GM's China Sales Fall

BEIJING -- General Motors Corp.'s flagship passenger-vehicle venture in China posted its first decline in sales in 2008, marking a lackluster year for the U.S. auto maker's local operations as overall sales growth slowed sharply.

But the auto-industry picture in China wasn't uniformly bleak, as December sales for some of GM's competitors, particularly Japanese car makers, indicated an improvement after a prolonged slump.

Sales at GM's passenger-vehicle joint venture, Shanghai General Motors Corp., fell 7% to 445,709 units from 479,427 units in 2007. Shanghai General Motors is GM's 50-50 joint venture with SAIC Motor Corp.

"A series of natural disasters and an increase in fuel prices earlier in the year exacerbated the impact of the global economic downturn in China," Kevin Wale, president and managing director of GM in China, said in a statement.

GM's total vehicle sales in China, including commercial vehicles and imports, rose 6.1% to 1,094,561 units, a record. However, growth decelerated sharply from 19% in 2007 and 32% in 2006 because of a weakening local auto industry and GM's aging models, analysts said.

The U.S. auto maker's overall sales increase was driven by its commercial-vehicle joint venture. Sales at that venture -- SAIC-GM-Wuling Automobile Co. -- rose 18% last year to 647,296 units from 548,945 units the year before. But GM owns only 34% of the venture and the margins on its minitruck and minibus products are relatively low. SAIC Motor Corp. owns 50% of the venture, and Wuling Automobile Co. owns 16%.

China's auto market weakened in 2008 following years of robust double-digit growth. Vehicle-sales growth slipped to 8.52% in the January-November period, when 8.63 million vehicles were sold in China, according to the China Association of Automobile Manufacturers. Vehicle sales declined in August, the first fall in more than three years.

December and full-year sales figures for the industry weren't yet available, but there were some indications of a rebound during the month. Japan's Mazda Motor Corp. capped 2008 with record sales in China for one of the company's top selling models. According to a senior company executive, Mazda sold about 7,000 Mazda6 midsize cars in China last month, an all-time high since the company began selling the model in 2003. For all of 2008, the company sold a total of about 67,000 Mazda6 cars, accounting for nearly half of the company's overall sales in China.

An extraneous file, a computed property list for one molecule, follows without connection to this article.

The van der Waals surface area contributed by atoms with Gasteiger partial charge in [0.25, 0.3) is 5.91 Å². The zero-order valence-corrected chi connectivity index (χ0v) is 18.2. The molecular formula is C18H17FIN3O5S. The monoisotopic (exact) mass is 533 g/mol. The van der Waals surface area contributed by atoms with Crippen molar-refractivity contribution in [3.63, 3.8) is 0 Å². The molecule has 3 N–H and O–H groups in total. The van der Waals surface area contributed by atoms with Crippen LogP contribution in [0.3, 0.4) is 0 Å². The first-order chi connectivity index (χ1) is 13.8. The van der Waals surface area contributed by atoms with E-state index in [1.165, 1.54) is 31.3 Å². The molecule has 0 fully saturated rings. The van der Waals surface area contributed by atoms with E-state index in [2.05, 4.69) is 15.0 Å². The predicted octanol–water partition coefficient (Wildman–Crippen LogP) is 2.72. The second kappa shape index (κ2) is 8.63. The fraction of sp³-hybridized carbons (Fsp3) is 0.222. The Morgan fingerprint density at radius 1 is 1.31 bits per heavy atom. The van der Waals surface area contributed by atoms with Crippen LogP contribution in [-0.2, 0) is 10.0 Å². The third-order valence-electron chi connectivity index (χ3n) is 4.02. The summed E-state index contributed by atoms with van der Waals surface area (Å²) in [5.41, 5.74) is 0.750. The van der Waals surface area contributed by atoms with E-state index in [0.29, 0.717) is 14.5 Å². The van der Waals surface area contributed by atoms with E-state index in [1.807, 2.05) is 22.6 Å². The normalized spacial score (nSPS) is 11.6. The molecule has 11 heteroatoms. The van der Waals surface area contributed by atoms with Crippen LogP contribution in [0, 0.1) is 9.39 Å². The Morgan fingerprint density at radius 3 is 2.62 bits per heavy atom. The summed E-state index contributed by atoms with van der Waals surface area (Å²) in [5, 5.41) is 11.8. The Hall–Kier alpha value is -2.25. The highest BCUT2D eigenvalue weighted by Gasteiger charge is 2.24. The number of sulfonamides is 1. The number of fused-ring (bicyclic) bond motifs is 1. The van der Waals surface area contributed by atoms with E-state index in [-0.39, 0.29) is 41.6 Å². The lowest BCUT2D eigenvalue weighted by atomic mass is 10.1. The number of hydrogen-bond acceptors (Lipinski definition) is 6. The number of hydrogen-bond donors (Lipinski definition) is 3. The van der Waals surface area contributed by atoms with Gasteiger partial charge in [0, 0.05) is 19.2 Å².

"Mazda did well in December, and sales so far this month are fairly brisk," said the executive.

People familiar with the matter at Honda Motor Co. and Toyota Motor Corp. said they also had fairly good sales in December, without elaborating.

Mazda's spokesman in Beijing, Akira Shigemasa, said the company isn't ready to disclose its sales figures for December or for the year but confirmed that December was a relatively good sales month, especially given the slowdown since August.

Banking on the Mazda6's popularity, the executive said Mazda has decided to continue to sell the current generation of the Mazda6 even after it launches the redesigned version later this year. The decision defies the industry's normal practice, but in China, more companies, including Toyota, have taken a similar approach.

Mazda's sales target for this year wasn't available. The spokesman said Mazda plans to monitor China's auto sales this month and announce its sales projection later in the first quarter.

"It's still too difficult to read where the market is going," he said.

CSM Worldwide analyst Yale Zhang said key GM models, such as the Buick LaCrosse and Excelle sedans, have reached the end of their product cycles. "You will see a recovery in 2009" with the introduction of new models, he said.

Mr. Wale said in the statement that GM will introduce several new models in China. "Over the next two to three years, we will roll out five or more new products under both of our volume brands, Buick and Chevrolet," he said. GM's four other brands in China -- Cadillac, Opel, Saab and Wuling -- will also introduce new and upgraded models, he said.

IHS Global Insight analyst John Zeng said the company was also hurt after GM executives lobbied the U.S. government for emergency loans to fend off bankruptcy late last year. "GM and Ford have this challenge, to defend themselves in China and improve consumer confidence," he said.

GM has said its China operations are separate and unaffected by liquidity problems in the U.S. It opened a new passenger-vehicle plant with SAIC in mid-December with an annual production capacity of 150,000 units. "While we expect vehicle sales in China to remain steady in 2009, we anticipate China remaining the world's fastest-growing major market over the next decade," Mr. Wale said.


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